Greenery Covering Schuylkill River Isn't Harmful, Philadelphia Water Department Says - NBC 10 Philadelphia

Greenery Covering Schuylkill River Isn't Harmful, Philadelphia Water Department Says

The blooms are just groupings of the plant Duckweed which were washed downstream by heavy rains

Greenery Covering Schuylkill River Isn't Harmful, Philadelphia Water Department Says
NBC10
Swaths of Duckweed hug the banks of the Schuylkill River in Philadelphia's Fairmount Park in August 2016.

Those giant, bright green patches swamping the shores of the Schuylkill River in Philadelphia's Fairmount Park aren't toxic waste or algae, rather aquatic vegetation.

The tracts are concentrations of Duckweed, a naturally occurring plant that flourishes in slow-moving water, according to Philadelphia Water Department spokeswoman Laura Copeland.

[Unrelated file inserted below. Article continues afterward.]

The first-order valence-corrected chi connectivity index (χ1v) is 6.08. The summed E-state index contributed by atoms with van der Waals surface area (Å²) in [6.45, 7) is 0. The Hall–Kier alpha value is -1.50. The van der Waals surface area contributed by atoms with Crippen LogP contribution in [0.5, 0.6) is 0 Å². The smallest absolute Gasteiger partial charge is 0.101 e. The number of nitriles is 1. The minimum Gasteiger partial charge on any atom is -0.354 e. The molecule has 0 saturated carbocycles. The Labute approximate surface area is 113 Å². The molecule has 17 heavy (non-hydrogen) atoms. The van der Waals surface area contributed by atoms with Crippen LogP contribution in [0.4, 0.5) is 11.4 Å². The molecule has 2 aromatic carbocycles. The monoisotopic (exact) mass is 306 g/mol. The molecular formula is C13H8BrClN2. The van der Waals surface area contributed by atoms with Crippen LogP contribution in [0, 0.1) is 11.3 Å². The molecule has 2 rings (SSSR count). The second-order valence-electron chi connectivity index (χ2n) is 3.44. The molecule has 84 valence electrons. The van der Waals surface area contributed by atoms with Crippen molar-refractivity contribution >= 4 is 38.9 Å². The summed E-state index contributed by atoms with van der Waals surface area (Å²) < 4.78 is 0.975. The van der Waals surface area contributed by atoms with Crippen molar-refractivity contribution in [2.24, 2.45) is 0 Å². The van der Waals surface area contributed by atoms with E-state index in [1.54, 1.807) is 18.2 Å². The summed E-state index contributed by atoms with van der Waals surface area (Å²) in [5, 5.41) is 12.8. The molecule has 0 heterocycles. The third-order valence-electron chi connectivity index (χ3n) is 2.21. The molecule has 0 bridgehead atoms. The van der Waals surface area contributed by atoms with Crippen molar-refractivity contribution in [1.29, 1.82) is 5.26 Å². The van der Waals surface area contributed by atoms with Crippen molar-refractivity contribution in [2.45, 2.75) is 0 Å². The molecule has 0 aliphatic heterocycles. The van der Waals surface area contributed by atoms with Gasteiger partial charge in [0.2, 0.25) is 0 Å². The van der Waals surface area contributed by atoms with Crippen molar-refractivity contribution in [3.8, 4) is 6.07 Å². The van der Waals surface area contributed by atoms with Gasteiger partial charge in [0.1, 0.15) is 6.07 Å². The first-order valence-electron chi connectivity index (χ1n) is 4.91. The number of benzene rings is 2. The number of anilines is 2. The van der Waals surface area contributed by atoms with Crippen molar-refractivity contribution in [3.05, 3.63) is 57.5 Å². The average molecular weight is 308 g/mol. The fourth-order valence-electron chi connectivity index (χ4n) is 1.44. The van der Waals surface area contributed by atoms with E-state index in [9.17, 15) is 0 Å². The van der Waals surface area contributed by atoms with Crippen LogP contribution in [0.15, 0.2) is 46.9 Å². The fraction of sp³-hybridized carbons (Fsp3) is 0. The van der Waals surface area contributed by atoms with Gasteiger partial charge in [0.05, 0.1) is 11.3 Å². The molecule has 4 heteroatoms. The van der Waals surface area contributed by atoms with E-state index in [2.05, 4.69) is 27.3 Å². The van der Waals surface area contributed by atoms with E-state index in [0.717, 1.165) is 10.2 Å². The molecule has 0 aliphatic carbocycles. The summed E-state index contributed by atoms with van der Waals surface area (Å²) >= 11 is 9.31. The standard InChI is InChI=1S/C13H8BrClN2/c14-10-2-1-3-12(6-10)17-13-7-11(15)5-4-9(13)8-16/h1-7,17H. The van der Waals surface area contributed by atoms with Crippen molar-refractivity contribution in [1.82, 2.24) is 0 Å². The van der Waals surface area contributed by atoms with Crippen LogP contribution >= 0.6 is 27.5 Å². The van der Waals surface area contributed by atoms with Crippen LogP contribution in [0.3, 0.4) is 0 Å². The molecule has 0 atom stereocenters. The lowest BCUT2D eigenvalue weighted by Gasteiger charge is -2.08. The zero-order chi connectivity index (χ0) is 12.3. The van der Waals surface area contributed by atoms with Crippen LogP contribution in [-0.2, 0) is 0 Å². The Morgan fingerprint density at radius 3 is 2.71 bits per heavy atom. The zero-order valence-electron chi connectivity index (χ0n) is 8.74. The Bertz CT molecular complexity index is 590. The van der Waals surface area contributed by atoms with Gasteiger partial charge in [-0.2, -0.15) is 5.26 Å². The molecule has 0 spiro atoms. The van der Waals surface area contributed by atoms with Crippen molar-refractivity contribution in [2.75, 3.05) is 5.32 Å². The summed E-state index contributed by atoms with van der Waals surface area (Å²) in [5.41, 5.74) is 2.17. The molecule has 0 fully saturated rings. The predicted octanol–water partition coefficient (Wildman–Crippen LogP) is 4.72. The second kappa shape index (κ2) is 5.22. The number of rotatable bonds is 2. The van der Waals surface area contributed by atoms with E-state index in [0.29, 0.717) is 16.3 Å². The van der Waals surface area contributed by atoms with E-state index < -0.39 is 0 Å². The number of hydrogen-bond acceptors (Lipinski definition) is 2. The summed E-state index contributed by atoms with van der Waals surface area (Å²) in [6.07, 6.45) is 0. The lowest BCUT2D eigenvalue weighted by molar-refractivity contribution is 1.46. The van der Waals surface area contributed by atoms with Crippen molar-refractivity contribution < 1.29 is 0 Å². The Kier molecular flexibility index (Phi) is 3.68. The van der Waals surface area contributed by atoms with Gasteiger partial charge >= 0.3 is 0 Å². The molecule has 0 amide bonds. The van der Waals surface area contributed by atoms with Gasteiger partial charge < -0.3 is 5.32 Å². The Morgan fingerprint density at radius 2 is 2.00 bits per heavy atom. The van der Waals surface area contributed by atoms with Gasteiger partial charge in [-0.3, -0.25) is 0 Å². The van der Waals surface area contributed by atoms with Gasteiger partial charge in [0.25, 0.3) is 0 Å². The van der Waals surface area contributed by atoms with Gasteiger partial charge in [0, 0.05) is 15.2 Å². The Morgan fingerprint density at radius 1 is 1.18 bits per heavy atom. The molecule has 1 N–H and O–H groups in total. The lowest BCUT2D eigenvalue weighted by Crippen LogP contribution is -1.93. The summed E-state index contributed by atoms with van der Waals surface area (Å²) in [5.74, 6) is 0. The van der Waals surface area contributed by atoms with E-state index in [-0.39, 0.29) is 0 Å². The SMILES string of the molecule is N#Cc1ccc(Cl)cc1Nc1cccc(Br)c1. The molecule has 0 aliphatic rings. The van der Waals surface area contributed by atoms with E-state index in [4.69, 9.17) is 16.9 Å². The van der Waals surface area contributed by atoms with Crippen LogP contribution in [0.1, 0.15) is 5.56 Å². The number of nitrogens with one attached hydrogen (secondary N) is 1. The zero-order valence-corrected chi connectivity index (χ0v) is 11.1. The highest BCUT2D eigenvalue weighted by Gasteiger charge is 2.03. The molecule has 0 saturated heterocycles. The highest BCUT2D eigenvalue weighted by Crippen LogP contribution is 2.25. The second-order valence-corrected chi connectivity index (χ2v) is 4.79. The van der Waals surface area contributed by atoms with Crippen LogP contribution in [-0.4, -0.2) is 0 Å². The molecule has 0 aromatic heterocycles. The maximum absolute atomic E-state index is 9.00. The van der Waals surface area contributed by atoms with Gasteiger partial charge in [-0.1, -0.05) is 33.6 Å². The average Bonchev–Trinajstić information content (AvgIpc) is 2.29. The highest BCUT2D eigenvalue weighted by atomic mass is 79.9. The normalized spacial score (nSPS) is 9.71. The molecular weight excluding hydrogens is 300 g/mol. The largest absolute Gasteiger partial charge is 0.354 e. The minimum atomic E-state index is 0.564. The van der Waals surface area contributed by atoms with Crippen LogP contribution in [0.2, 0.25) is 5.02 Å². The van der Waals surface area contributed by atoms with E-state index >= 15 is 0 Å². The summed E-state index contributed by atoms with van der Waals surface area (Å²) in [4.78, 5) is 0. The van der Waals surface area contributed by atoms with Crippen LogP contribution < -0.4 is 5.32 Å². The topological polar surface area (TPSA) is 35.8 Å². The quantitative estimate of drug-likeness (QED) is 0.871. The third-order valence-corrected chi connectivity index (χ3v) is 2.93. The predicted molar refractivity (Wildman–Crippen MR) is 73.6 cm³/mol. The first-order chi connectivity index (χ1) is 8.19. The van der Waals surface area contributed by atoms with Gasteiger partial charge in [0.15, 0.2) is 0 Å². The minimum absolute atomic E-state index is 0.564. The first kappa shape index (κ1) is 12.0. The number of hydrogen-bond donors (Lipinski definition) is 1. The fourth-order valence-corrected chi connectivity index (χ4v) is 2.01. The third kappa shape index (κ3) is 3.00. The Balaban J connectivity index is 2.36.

A few days ago, the plants started showing up ago along the riverbanks above the Schuylkill River dam at the foot of Boathouse Row. Copeland said recent heavy rains flushed the plants downstream.

"Despite being churned up by the recent heavy rainfall, the Schuylkill River is healthy," she said in a statement.

The plants can produce an odor, but there have been no complaints about the smell so far, Copeland said.

Water department officials expect the blooms to break up as they go over the dam and flow into the Delaware River.

    processing...

    NEWSLETTERS